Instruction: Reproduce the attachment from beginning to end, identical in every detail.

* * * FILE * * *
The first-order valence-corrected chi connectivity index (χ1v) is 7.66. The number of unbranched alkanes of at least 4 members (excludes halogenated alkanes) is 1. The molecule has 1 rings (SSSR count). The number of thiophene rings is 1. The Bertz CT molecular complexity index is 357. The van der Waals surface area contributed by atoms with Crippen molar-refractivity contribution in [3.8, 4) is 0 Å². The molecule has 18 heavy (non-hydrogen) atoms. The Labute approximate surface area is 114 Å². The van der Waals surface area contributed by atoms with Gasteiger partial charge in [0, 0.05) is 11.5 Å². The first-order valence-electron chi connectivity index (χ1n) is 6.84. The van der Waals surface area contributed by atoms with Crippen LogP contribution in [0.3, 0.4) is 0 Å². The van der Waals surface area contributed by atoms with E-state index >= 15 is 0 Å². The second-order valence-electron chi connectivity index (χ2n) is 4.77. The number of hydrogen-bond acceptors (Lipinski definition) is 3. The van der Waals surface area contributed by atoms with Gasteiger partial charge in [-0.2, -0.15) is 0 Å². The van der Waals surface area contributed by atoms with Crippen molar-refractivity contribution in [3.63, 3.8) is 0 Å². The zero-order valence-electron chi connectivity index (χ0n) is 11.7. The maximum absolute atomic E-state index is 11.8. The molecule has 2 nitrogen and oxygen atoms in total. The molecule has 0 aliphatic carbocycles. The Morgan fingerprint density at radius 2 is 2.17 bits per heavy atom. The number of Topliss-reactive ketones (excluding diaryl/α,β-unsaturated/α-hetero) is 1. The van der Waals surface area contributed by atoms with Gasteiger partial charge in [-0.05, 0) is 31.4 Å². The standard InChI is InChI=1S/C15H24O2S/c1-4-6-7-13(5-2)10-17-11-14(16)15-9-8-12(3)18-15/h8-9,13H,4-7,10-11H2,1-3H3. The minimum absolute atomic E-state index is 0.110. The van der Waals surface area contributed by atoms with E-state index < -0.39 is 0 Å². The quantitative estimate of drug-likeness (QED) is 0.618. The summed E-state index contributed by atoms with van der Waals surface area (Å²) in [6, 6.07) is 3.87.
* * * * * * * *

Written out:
The first-order valence-corrected chi connectivity index (χ1v) is 7.66. The number of unbranched alkanes of at least 4 members (excludes halogenated alkanes) is 1. The molecule has 1 rings (SSSR count). The number of thiophene rings is 1. The Bertz CT molecular complexity index is 357. The van der Waals surface area contributed by atoms with Crippen molar-refractivity contribution in [3.8, 4) is 0 Å². The molecule has 18 heavy (non-hydrogen) atoms. The Labute approximate surface area is 114 Å². The van der Waals surface area contributed by atoms with Gasteiger partial charge in [0, 0.05) is 11.5 Å². The first-order valence-electron chi connectivity index (χ1n) is 6.84. The van der Waals surface area contributed by atoms with Crippen LogP contribution in [0.3, 0.4) is 0 Å². The van der Waals surface area contributed by atoms with E-state index >= 15 is 0 Å². The second-order valence-electron chi connectivity index (χ2n) is 4.77. The number of hydrogen-bond acceptors (Lipinski definition) is 3. The van der Waals surface area contributed by atoms with Gasteiger partial charge in [-0.2, -0.15) is 0 Å². The van der Waals surface area contributed by atoms with Crippen molar-refractivity contribution in [3.63, 3.8) is 0 Å². The zero-order valence-electron chi connectivity index (χ0n) is 11.7. The maximum absolute atomic E-state index is 11.8. The molecule has 2 nitrogen and oxygen atoms in total. The molecule has 0 aliphatic carbocycles. The Morgan fingerprint density at radius 2 is 2.17 bits per heavy atom. The number of Topliss-reactive ketones (excluding diaryl/α,β-unsaturated/α-hetero) is 1. The van der Waals surface area contributed by atoms with Gasteiger partial charge in [-0.05, 0) is 31.4 Å². The standard InChI is InChI=1S/C15H24O2S/c1-4-6-7-13(5-2)10-17-11-14(16)15-9-8-12(3)18-15/h8-9,13H,4-7,10-11H2,1-3H3. The minimum absolute atomic E-state index is 0.110. The van der Waals surface area contributed by atoms with E-state index < -0.39 is 0 Å². The quantitative estimate of drug-likeness (QED) is 0.618. The summed E-state index contributed by atoms with van der Waals surface area (Å²) in [6, 6.07) is 3.87.